Not all women are created equally; not all follow the Kardashians or are obsessed with fashion. Instead, some follow true crime podcasts and are obsessed with hunting down criminals and becoming a voice for the victims. Göteborgs-Posten in Sweden used the popularity of true crime podcasts to grow its audience of younger women. And like every good true crime story, it had a twist.
Michael Verdicchio, an investigative reporter for GP, was working on a story about young girls being sold into prostitution. He and GP wanted to reach an audience outside of its typical readers and subscribers. He spoke with several victims who told him prositution isn’t typically talked about from the perspective of young people, despite the average age of a person being sold for sex in Sweden is 14.
Some of the girls said they wanted to hear from other victims who have gone through the same situation as them. This feedback was the catalyst for GP leaving its traditional platform and launching the podcast, Systrar, which means “sisters.”
Stories that matter
It was important to GP to avoid the cliche of attracting young female audiences with entertainment and lifestyle journalism. They knew they were on the right track with Systrar when they collected data that found women under 35 are an overrepresented group who listen to true crime podcasts. When they checked with the competition, they found most true crime podcasts focused on high-profile crime cases. Their approach would be different.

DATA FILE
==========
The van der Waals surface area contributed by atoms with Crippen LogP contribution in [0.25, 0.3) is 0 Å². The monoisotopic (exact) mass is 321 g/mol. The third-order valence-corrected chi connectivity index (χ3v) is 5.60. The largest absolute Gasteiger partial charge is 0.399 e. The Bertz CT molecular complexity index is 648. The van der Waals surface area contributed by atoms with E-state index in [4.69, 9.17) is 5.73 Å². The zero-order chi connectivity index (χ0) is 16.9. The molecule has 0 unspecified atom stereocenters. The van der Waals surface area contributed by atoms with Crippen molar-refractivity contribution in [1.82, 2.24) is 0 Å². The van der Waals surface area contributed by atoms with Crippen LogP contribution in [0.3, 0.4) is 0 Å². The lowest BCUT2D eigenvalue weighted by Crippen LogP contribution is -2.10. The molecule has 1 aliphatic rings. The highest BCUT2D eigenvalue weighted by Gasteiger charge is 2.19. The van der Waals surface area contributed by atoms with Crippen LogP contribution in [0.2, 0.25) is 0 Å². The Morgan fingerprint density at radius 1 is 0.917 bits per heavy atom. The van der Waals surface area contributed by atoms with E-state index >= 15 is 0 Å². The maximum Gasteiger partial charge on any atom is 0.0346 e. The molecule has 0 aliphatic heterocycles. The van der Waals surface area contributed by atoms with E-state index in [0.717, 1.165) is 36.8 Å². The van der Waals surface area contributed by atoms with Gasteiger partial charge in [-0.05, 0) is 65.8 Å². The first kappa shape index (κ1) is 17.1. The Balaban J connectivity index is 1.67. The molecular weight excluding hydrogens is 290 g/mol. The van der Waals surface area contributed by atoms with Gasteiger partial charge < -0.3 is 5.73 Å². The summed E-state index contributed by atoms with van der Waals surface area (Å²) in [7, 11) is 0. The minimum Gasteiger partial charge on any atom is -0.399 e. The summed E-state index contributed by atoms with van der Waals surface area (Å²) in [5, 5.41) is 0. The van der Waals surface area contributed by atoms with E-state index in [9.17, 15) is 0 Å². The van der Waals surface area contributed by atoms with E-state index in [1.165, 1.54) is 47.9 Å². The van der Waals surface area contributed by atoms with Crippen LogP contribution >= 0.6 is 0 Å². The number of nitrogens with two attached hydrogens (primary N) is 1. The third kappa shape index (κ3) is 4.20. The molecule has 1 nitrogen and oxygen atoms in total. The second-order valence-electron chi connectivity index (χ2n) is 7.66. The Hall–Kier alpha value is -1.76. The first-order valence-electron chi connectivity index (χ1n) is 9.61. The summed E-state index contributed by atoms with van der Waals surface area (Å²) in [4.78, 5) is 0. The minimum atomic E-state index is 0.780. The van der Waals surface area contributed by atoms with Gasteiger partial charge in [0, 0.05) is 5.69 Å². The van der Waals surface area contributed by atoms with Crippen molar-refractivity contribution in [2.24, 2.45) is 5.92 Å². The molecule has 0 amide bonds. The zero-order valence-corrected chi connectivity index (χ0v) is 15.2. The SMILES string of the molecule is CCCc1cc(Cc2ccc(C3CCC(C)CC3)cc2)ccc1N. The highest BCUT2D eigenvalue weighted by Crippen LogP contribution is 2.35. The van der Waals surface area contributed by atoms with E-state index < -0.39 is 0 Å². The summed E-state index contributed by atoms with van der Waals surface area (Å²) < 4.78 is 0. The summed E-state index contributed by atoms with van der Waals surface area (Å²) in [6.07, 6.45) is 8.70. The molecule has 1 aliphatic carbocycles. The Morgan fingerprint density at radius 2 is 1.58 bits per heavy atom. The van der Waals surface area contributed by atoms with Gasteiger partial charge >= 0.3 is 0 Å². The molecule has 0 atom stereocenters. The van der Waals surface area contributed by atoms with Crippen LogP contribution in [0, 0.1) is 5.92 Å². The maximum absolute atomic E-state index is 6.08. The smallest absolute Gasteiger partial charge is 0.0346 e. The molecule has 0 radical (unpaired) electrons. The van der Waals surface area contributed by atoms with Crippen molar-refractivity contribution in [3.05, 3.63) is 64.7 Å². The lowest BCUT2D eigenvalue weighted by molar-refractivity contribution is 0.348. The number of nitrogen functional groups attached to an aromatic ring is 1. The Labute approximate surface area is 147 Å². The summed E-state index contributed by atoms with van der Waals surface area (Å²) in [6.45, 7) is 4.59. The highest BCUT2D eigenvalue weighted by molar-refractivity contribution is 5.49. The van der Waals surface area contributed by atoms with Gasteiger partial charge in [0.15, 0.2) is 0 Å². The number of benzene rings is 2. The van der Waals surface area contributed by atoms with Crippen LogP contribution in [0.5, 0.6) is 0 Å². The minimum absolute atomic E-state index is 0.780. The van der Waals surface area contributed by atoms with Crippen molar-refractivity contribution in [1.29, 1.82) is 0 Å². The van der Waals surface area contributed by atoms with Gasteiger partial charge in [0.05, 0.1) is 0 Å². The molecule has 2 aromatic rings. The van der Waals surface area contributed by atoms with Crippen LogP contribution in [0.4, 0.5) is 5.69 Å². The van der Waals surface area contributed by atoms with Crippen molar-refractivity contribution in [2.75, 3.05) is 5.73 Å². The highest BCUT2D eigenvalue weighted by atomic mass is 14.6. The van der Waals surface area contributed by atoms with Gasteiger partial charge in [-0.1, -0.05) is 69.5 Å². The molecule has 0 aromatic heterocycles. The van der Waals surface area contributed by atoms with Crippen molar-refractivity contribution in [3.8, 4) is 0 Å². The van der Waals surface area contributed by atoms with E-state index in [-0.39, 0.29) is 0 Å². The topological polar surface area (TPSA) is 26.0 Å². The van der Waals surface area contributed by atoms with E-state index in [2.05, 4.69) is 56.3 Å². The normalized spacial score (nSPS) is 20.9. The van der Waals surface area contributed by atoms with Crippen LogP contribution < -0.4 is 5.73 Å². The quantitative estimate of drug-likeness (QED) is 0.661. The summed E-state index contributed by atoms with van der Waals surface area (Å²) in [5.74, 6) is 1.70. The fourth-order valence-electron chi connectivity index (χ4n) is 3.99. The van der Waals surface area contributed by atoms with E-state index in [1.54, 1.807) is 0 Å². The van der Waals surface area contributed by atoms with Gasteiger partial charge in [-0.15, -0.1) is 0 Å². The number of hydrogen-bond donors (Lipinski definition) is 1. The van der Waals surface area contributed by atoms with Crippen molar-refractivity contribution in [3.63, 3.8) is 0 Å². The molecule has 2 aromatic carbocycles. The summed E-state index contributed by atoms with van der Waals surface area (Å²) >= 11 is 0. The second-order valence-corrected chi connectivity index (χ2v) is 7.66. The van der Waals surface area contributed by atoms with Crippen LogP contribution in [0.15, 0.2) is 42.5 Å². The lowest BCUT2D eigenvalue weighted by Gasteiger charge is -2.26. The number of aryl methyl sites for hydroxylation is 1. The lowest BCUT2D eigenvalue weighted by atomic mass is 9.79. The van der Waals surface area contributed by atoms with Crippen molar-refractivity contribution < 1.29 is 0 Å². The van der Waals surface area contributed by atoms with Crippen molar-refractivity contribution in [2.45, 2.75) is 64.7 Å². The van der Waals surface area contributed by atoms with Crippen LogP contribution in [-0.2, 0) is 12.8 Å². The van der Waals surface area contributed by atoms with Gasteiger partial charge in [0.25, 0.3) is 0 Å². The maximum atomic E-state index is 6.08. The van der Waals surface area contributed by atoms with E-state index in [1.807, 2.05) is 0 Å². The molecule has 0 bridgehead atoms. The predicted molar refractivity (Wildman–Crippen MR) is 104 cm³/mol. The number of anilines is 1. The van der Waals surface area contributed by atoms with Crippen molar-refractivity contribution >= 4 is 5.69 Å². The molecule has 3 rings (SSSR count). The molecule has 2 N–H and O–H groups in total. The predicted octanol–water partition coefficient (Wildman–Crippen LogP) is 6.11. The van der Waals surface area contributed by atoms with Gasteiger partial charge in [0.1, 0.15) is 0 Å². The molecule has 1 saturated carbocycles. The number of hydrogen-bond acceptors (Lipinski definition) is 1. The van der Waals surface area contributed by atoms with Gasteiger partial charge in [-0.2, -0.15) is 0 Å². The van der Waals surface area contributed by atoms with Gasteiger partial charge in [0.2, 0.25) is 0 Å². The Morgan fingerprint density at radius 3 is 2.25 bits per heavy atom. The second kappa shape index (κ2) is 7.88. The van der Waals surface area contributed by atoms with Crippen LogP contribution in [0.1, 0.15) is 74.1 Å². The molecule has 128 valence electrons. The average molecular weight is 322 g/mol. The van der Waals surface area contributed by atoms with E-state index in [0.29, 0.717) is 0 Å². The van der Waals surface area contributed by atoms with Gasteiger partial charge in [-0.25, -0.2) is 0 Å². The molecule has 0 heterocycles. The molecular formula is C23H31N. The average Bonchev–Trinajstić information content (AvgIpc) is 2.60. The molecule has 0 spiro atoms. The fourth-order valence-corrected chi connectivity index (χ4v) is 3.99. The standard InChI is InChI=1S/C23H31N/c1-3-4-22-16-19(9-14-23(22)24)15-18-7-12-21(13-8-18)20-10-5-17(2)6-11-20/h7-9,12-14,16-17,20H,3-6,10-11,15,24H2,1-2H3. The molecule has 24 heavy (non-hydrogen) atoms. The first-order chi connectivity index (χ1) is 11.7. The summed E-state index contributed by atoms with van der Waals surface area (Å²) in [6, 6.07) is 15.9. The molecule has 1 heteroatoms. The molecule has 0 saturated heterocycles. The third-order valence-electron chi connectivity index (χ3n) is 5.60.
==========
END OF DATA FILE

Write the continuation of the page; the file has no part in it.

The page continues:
Systrar is a podcast where real victims tell their stories in their own voices. To stay completely on brand of making it personal, GP asked the victims to choose the music for their own episode. In addition to being an investigative journalist, Verdicchio has a background in radio, so he was perfectly suited for the new venture.
Once they had the concept for the podcasts and had created compelling episodes, GP had to decide the best way to utilise this content to build long-term relationships with its new audience and turn them into subscribers. After all, the podcast launched on several different sites for free.
Between the content and the way the stories were being told, GP says the episodes created a visceral reaction for listeners and they were left wanting more. For listeners to get extra content, they had to go to GP’s Web site and subscribe. Instead of putting the content behind a paywall, GP created a special site for the bonus material.
With the help of 16 victims, GP was able to map 400 people who bought sex in the Gothenburg area. GP created a gallery of sex-buying men and included detailed information about them. This included their ages, jobs, and physical descriptions. GP also created a map of places where the victims said sex was bought. This included hotels, stores, and homes in the suburbs. When a new episode would air, GP would post pictures from the victims’ own cell phones and material from trials.
Monetising a movement
To move listeners from the free sites where they were listening, GP created highly engaging teasers during episodes. GP highlighted specific value like certain pictures and asked listeners to go to the Web site to see them for themselves.
Marketing was a huge help in GP’s endeavour. They placed trailers in social media and launched an advertising campaign on the side of Gothenburg’s tram system. This allowed them to quickly gain credibility on sites like iTunes and prominent influencers started creating buzz.
People listened to Systrar more than 600,000 times and GP gained about 1,000 new subscribers. Of those new subscribers, 69% were women and 68% of them were women under 35. The number of young female subscribers grew 60% from 3,700 at the end of 2019 to 5,800 at the end of 2020.
GP proudly mentions feedback from the project showed women believed the stigma around prostitution began to lift and their investigation is now used as educational material in women’s shelters and schools.